Arancini. Typical Catania street food at any time of day and/or night. Arancino (or arancina) is a specialty of Sicilian cuisine. It is a fried rice ball, 8-10 cm in diameter, stuffed with ragù, mozzarella and peas. The name derives from the typical shape and color, reminiscent of an orange.
The most popular arancini in Sicily are the one with meat (with ragù, peas, and carrots), the one with butter (with mozzarella, ham, and béchamel) and the one with spinach (also seasoned with mozzarella). In addition, the arancino “alla norma” with aubergines, also known as “alla catanese” and the Bronte pistachio arancino is also popular in the Catania area. The versatility of the arancino has been part of various experiments.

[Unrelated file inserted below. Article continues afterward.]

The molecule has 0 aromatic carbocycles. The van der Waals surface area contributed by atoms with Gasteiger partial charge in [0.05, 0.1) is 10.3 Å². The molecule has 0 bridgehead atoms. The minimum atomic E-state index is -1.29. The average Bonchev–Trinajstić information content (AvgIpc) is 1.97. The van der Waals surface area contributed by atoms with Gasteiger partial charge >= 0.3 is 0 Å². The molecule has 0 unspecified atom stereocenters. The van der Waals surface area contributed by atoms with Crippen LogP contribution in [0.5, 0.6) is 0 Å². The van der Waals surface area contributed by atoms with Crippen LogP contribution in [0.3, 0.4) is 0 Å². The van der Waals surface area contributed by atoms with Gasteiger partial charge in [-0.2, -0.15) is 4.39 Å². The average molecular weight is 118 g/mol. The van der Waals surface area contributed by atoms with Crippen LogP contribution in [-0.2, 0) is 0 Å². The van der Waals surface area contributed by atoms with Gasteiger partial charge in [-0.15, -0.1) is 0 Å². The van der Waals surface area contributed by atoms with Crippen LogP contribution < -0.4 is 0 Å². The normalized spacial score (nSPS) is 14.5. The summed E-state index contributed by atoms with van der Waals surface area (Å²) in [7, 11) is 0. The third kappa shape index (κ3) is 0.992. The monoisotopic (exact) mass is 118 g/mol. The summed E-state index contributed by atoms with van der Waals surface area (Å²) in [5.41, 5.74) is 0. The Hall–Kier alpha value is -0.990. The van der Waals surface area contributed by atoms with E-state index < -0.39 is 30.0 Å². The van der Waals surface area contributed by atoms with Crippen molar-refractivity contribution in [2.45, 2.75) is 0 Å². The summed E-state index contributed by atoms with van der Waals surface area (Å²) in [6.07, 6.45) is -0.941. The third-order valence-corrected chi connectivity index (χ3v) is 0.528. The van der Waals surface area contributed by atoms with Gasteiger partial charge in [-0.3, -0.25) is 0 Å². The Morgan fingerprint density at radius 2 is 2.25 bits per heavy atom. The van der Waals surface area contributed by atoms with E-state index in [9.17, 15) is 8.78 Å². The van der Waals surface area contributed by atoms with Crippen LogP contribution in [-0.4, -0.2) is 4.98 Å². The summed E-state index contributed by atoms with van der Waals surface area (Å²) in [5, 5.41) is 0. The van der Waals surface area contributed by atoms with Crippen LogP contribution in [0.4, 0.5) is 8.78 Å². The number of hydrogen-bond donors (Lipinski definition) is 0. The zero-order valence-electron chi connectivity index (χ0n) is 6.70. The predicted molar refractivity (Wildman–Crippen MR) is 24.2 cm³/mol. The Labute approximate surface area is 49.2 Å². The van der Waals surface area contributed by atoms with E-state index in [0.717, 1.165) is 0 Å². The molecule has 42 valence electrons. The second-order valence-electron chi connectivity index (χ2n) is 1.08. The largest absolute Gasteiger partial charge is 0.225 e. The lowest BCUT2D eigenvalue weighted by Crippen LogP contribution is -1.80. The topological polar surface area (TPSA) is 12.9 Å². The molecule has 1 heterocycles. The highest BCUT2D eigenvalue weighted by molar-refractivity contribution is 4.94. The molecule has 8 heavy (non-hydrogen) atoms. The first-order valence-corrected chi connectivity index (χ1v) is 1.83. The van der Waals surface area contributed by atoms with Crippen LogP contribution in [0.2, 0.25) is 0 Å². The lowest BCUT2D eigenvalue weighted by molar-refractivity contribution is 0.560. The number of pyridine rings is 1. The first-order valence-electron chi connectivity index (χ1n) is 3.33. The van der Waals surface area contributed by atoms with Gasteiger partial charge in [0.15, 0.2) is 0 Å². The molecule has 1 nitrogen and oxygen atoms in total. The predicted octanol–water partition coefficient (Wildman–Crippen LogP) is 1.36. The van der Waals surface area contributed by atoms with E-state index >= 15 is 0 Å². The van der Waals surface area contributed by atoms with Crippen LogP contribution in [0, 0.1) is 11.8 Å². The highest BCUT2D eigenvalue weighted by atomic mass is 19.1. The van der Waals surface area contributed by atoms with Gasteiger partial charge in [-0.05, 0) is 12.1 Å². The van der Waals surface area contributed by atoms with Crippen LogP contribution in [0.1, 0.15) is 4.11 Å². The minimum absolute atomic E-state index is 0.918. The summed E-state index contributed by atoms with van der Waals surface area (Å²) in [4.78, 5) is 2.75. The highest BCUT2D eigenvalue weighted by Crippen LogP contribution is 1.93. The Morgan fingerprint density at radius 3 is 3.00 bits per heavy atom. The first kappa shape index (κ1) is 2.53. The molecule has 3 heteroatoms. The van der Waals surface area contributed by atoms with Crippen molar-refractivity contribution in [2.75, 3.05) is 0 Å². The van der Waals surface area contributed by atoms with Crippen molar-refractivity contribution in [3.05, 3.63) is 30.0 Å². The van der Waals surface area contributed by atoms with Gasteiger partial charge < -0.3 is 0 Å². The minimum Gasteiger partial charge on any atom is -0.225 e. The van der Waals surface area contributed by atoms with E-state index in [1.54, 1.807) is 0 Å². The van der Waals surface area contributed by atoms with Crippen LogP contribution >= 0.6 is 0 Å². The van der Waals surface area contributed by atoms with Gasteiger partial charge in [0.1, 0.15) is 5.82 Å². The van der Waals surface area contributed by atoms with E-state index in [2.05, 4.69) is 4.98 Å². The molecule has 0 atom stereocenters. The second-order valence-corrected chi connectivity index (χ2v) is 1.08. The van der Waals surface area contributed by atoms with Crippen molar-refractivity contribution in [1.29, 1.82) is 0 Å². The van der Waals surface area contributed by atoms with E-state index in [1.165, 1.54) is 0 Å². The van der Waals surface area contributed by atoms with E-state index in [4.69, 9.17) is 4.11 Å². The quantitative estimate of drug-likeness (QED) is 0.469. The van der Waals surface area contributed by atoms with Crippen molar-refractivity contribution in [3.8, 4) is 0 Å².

In fact, there are arancino recipes that include, in addition to rice, of course, the use of mushrooms, sausage, gorgonzola, salmon, chicken, swordfish, seafood, as well as squid ink (ink). There are sweet variations: the arancini are prepared with cocoa and covered with sugar (they are usually prepared for the feast of Saint Lucia); there is gianduia cream (especially in the Palermo area) and chocolate. To facilitate the distinction between the various flavors, the shape of the arancino can vary.